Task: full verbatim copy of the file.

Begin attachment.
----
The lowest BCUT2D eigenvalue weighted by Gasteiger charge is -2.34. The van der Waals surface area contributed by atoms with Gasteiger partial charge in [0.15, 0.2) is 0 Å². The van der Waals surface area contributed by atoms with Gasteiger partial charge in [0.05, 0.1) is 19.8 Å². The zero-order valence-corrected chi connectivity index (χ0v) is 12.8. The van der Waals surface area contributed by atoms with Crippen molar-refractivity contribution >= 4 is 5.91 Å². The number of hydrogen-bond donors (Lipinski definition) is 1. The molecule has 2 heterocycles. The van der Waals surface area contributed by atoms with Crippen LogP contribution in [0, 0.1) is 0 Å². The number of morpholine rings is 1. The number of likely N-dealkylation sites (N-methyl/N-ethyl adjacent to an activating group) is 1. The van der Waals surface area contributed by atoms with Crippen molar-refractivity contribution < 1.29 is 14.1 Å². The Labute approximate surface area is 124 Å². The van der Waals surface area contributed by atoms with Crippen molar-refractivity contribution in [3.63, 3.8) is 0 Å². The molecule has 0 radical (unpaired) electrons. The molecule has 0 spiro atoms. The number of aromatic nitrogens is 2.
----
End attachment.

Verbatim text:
The lowest BCUT2D eigenvalue weighted by Gasteiger charge is -2.34. The van der Waals surface area contributed by atoms with Gasteiger partial charge in [0.15, 0.2) is 0 Å². The van der Waals surface area contributed by atoms with Gasteiger partial charge in [0.05, 0.1) is 19.8 Å². The zero-order valence-corrected chi connectivity index (χ0v) is 12.8. The van der Waals surface area contributed by atoms with Crippen molar-refractivity contribution >= 4 is 5.91 Å². The number of hydrogen-bond donors (Lipinski definition) is 1. The molecule has 2 heterocycles. The van der Waals surface area contributed by atoms with Crippen LogP contribution in [0, 0.1) is 0 Å². The number of morpholine rings is 1. The number of likely N-dealkylation sites (N-methyl/N-ethyl adjacent to an activating group) is 1. The van der Waals surface area contributed by atoms with Crippen molar-refractivity contribution < 1.29 is 14.1 Å². The Labute approximate surface area is 124 Å². The van der Waals surface area contributed by atoms with Crippen molar-refractivity contribution in [3.63, 3.8) is 0 Å². The molecule has 0 radical (unpaired) electrons. The molecule has 0 spiro atoms. The number of aromatic nitrogens is 2.